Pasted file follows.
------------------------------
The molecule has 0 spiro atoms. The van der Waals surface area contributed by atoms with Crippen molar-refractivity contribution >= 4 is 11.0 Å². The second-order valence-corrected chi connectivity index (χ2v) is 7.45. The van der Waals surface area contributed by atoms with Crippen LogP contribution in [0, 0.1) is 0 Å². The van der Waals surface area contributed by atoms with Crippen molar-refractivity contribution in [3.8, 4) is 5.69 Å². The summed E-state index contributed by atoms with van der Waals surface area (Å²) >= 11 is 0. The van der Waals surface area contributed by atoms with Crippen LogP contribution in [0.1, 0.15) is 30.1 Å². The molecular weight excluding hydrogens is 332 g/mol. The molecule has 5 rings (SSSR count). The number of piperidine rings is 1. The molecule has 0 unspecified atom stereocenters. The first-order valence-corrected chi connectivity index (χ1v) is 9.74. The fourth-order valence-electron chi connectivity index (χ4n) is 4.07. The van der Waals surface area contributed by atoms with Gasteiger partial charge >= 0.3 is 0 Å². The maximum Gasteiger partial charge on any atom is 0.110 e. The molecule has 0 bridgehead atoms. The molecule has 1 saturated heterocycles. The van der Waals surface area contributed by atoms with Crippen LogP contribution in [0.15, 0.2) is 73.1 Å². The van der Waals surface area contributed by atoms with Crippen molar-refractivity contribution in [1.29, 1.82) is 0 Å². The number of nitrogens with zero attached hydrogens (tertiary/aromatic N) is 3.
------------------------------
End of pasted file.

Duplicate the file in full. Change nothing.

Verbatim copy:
The molecule has 0 spiro atoms. The van der Waals surface area contributed by atoms with Crippen molar-refractivity contribution >= 4 is 11.0 Å². The second-order valence-corrected chi connectivity index (χ2v) is 7.45. The van der Waals surface area contributed by atoms with Crippen LogP contribution in [0, 0.1) is 0 Å². The van der Waals surface area contributed by atoms with Crippen molar-refractivity contribution in [3.8, 4) is 5.69 Å². The summed E-state index contributed by atoms with van der Waals surface area (Å²) >= 11 is 0. The van der Waals surface area contributed by atoms with Crippen LogP contribution in [0.1, 0.15) is 30.1 Å². The molecular weight excluding hydrogens is 332 g/mol. The molecule has 5 rings (SSSR count). The number of piperidine rings is 1. The molecule has 0 unspecified atom stereocenters. The first-order valence-corrected chi connectivity index (χ1v) is 9.74. The fourth-order valence-electron chi connectivity index (χ4n) is 4.07. The van der Waals surface area contributed by atoms with Gasteiger partial charge >= 0.3 is 0 Å². The maximum Gasteiger partial charge on any atom is 0.110 e. The molecule has 0 bridgehead atoms. The molecule has 1 saturated heterocycles. The van der Waals surface area contributed by atoms with Crippen LogP contribution in [0.15, 0.2) is 73.1 Å². The van der Waals surface area contributed by atoms with Crippen molar-refractivity contribution in [1.29, 1.82) is 0 Å². The number of nitrogens with zero attached hydrogens (tertiary/aromatic N) is 3.